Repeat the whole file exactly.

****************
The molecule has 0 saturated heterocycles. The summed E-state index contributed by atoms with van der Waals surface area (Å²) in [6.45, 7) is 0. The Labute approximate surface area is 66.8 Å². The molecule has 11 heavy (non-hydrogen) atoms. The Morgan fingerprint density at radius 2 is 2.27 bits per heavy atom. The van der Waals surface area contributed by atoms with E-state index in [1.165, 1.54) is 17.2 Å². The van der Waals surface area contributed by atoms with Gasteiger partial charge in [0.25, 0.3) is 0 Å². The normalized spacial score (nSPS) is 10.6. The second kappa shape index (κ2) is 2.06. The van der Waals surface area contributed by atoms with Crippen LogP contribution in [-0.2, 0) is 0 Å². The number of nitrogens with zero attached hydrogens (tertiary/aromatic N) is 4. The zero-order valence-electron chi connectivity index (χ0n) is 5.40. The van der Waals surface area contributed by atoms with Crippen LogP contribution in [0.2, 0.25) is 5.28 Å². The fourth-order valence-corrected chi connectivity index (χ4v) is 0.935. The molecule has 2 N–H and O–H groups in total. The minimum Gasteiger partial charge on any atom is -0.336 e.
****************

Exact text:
The molecule has 0 saturated heterocycles. The summed E-state index contributed by atoms with van der Waals surface area (Å²) in [6.45, 7) is 0. The Labute approximate surface area is 66.8 Å². The molecule has 11 heavy (non-hydrogen) atoms. The Morgan fingerprint density at radius 2 is 2.27 bits per heavy atom. The van der Waals surface area contributed by atoms with E-state index in [1.165, 1.54) is 17.2 Å². The van der Waals surface area contributed by atoms with Gasteiger partial charge in [0.25, 0.3) is 0 Å². The normalized spacial score (nSPS) is 10.6. The second kappa shape index (κ2) is 2.06. The van der Waals surface area contributed by atoms with Crippen LogP contribution in [-0.2, 0) is 0 Å². The number of nitrogens with zero attached hydrogens (tertiary/aromatic N) is 4. The zero-order valence-electron chi connectivity index (χ0n) is 5.40. The van der Waals surface area contributed by atoms with Crippen LogP contribution in [0.2, 0.25) is 5.28 Å². The fourth-order valence-corrected chi connectivity index (χ4v) is 0.935. The molecule has 2 N–H and O–H groups in total. The minimum Gasteiger partial charge on any atom is -0.336 e.